windage

[win-dij]
noun
  1. the influence of the wind in deflecting a missile.
  2. the amount of such deflection.
  3. the degree to which a gunsight must be adjusted to correct for windage.
  4. a difference between the diameter of a projectile and that of the gun bore, for the escape of gas and the prevention of friction.
  5. Nautical. that portion of a vessel's surface upon which the wind acts.
  6. Machinery. friction between a rotor and the air within its casing, as in an electric generator.
  7. Electricity. the resisting influence of air against the rotating armature of a dynamo, creating a power loss.

Origin of windage

First recorded in 1700–10; wind1 + -age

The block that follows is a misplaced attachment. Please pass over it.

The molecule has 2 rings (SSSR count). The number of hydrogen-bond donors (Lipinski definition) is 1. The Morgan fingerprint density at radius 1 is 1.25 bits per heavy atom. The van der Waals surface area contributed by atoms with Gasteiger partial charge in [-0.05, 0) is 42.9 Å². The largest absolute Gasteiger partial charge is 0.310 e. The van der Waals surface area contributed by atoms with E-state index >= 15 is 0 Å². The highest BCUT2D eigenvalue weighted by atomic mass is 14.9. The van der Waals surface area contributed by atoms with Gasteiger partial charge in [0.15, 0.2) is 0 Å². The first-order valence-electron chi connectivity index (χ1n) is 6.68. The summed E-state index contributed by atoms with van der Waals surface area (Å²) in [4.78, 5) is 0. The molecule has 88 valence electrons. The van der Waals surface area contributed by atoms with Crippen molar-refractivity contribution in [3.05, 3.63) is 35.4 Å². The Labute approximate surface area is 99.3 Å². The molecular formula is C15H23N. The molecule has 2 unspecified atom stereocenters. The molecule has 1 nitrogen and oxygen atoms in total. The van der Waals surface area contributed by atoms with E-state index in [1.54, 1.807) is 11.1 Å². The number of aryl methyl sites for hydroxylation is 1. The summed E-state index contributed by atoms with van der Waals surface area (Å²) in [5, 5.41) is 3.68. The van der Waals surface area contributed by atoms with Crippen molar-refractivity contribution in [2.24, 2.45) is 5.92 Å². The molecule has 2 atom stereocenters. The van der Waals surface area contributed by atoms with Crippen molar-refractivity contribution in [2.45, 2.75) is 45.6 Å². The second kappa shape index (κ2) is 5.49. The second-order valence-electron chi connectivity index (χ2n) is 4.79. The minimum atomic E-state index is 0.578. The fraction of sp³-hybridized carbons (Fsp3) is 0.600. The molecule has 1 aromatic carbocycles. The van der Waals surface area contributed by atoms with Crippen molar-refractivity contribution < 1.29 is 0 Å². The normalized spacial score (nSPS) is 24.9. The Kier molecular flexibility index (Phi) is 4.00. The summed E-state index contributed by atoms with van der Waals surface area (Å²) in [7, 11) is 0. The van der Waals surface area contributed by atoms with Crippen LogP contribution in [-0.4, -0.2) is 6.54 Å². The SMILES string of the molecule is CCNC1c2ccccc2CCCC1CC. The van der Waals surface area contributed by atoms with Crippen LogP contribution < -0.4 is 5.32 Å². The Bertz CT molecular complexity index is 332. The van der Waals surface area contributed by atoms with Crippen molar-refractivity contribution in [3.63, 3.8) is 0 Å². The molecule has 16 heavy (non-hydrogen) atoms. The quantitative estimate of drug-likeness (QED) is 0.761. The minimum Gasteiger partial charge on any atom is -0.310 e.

Dictionary.com Unabridged Based on the Random House Unabridged Dictionary, © Random House, Inc. 2018

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Historical Examples of windage


British Dictionary definitions for windage

windage

noun
    1. a deflection of a projectile as a result of the effect of the wind
    2. the degree of such deflection
    3. the extent to which it is necessary to adjust the wind gauge of a gun sight in order to compensate for such deflection
  1. the difference between a firearm's bore and the diameter of its projectile
  2. nautical the exposed part of the hull of a vessel responsible for wind resistance
  3. the retarding force upon a rotating machine resulting from the drag of the air
Collins English Dictionary - Complete & Unabridged 2012 Digital Edition © William Collins Sons & Co. Ltd. 1979, 1986 © HarperCollins Publishers 1998, 2000, 2003, 2005, 2006, 2007, 2009, 2012